As part of events to mark International Women’s Day here at Crowe, we have been reflecting on the involvement of women in scientific innovation. We have explored whether there are any statistics on women applying for patents both here in the UK and internationally.
Every year the UK Government’s Intellectual Property Office (IPO) publishes a report called Gender profiles in worldwide patenting – an analysis of female inventorship which provides a fascinating read. The backdrop to their research is that more women than men leave university with Master’s degrees. From that educational stage onwards however, the position is reversed, firstly at PhD level and then moving on into research positions.
The report highlights that the proportion of female inventors worldwide, as evidenced by patent applications, was 12.7% in 2017, almost double the amount in 1998 (6.8%). In the UK the percentage has risen from 8% to 11% over the same timeframe. This means the UK has the third highest proportion of female inventors behind France and China, but ahead of the USA, Germany, South Korea and Japan.
We discussed these findings with Vicki Strachan, IP Attorney at Mathys & Squire LLP, to see if this matched the reality. She says that she has indeed seen a small increase in female inventors for commercial products, in particular in what might be thought of as traditionally female-focused sectors, such as baby products. However, often they are not the sole applicant, with many being part of mixed-sex teams. She believes that “it is changing, but perhaps not quickly enough - one wonders what Emily Pankhurst would make of it!”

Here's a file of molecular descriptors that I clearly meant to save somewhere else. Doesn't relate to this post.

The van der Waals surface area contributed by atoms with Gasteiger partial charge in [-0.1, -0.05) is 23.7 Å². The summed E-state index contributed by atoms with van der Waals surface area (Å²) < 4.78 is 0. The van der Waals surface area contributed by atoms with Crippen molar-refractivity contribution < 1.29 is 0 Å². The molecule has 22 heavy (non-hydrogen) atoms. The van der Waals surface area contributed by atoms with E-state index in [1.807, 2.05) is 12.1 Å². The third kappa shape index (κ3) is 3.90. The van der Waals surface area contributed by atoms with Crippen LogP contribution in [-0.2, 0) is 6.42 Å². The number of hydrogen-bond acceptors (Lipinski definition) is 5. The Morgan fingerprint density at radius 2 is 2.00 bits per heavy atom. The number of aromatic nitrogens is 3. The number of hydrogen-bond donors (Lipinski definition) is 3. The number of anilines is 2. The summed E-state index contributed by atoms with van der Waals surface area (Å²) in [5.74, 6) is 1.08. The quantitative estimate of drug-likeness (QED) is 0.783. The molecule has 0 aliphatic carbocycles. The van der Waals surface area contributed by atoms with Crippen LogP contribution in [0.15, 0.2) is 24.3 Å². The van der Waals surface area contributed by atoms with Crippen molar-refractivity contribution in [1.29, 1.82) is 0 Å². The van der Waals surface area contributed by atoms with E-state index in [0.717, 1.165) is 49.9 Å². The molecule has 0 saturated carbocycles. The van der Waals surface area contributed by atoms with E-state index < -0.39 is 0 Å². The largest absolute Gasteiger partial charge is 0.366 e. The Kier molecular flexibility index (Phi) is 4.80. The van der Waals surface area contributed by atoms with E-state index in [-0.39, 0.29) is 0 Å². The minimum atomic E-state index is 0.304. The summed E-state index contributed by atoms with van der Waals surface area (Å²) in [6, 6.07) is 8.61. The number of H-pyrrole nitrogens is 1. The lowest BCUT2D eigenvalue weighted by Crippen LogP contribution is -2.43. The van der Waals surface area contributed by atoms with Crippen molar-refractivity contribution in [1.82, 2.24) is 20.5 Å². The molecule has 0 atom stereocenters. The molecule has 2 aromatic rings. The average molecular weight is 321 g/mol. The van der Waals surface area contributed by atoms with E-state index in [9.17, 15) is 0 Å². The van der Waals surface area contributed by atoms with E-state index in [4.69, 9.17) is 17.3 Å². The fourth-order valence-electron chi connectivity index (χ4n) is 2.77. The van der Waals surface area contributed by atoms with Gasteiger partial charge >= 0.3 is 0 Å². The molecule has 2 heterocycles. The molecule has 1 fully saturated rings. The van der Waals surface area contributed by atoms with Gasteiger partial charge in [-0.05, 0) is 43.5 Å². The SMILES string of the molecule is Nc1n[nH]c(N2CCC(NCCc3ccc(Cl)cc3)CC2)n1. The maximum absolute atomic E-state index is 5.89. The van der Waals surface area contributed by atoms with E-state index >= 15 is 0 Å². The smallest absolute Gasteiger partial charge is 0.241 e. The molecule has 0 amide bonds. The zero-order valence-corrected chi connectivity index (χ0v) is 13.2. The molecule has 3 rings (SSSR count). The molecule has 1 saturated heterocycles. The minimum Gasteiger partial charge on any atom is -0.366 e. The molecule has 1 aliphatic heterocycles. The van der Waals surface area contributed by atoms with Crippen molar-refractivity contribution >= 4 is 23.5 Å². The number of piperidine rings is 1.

Her reference to Pankhurst is poignant. The IPO report also states that in Pankhurst’s time, the proportion of female inventors was between 2% and 3%, meaning that it has taken over a century for this to reach 11%.
Vicki adds that “it is true to say that, as the education systems and media become more diverse and more gender neutral, and also as a result of specific endeavours by various bodies, we are now seeing an increase in females taking STEM subjects (science, technology, engineering and mathematics) at school and university and, subsequently, entering into research roles. The increase in STEM subject take-up has led to a corresponding increase in female scientists, which has in turn led to a growth in female-generated innovation.”
Although the direction of travel appears clear, and the rate of change is accelerating, it is slow-going. It will be interesting to see where the numbers are in 2030.
There are generous tax reliefs available in the UK for both Research and Development and income derived from patents, and our experienced team would be delighted to explore with you the potential for your company making successful claims. Please contact Richard Lupson-Darnell or Gemma Brindley for more information or visit out dedicated page on R&D.